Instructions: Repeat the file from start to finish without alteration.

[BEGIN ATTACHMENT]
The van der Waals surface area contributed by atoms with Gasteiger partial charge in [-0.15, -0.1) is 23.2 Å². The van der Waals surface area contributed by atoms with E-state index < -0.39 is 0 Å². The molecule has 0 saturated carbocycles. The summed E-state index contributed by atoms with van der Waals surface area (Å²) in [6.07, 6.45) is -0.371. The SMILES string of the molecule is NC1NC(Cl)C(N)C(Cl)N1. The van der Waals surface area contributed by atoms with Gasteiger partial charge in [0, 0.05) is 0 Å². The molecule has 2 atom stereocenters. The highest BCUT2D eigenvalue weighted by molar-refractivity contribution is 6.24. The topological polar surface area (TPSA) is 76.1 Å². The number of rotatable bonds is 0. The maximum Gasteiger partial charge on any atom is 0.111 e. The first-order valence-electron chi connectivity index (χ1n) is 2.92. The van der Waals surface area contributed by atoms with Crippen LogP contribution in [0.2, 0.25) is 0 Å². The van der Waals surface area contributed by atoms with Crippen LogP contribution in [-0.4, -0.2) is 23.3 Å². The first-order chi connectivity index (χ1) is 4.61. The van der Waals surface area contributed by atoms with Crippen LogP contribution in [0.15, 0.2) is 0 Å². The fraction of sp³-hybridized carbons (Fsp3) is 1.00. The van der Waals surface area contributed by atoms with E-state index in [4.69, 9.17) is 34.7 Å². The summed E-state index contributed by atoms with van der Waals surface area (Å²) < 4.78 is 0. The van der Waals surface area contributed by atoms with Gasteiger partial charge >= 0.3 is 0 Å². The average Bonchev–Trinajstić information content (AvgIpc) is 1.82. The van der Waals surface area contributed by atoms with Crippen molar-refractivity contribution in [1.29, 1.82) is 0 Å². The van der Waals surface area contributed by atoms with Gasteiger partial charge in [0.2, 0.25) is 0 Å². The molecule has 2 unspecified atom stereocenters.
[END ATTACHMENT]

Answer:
The van der Waals surface area contributed by atoms with Gasteiger partial charge in [-0.15, -0.1) is 23.2 Å². The van der Waals surface area contributed by atoms with E-state index < -0.39 is 0 Å². The molecule has 0 saturated carbocycles. The summed E-state index contributed by atoms with van der Waals surface area (Å²) in [6.07, 6.45) is -0.371. The SMILES string of the molecule is NC1NC(Cl)C(N)C(Cl)N1. The van der Waals surface area contributed by atoms with Gasteiger partial charge in [0, 0.05) is 0 Å². The molecule has 2 atom stereocenters. The highest BCUT2D eigenvalue weighted by molar-refractivity contribution is 6.24. The topological polar surface area (TPSA) is 76.1 Å². The number of rotatable bonds is 0. The maximum Gasteiger partial charge on any atom is 0.111 e. The first-order valence-electron chi connectivity index (χ1n) is 2.92. The van der Waals surface area contributed by atoms with Crippen LogP contribution in [0.2, 0.25) is 0 Å². The van der Waals surface area contributed by atoms with Crippen LogP contribution in [-0.4, -0.2) is 23.3 Å². The first-order chi connectivity index (χ1) is 4.61. The van der Waals surface area contributed by atoms with Crippen LogP contribution in [0.15, 0.2) is 0 Å². The fraction of sp³-hybridized carbons (Fsp3) is 1.00. The van der Waals surface area contributed by atoms with E-state index in [4.69, 9.17) is 34.7 Å². The summed E-state index contributed by atoms with van der Waals surface area (Å²) < 4.78 is 0. The van der Waals surface area contributed by atoms with Gasteiger partial charge >= 0.3 is 0 Å². The average Bonchev–Trinajstić information content (AvgIpc) is 1.82. The van der Waals surface area contributed by atoms with Crippen molar-refractivity contribution in [1.29, 1.82) is 0 Å². The van der Waals surface area contributed by atoms with Gasteiger partial charge in [0.2, 0.25) is 0 Å². The molecule has 2 unspecified atom stereocenters.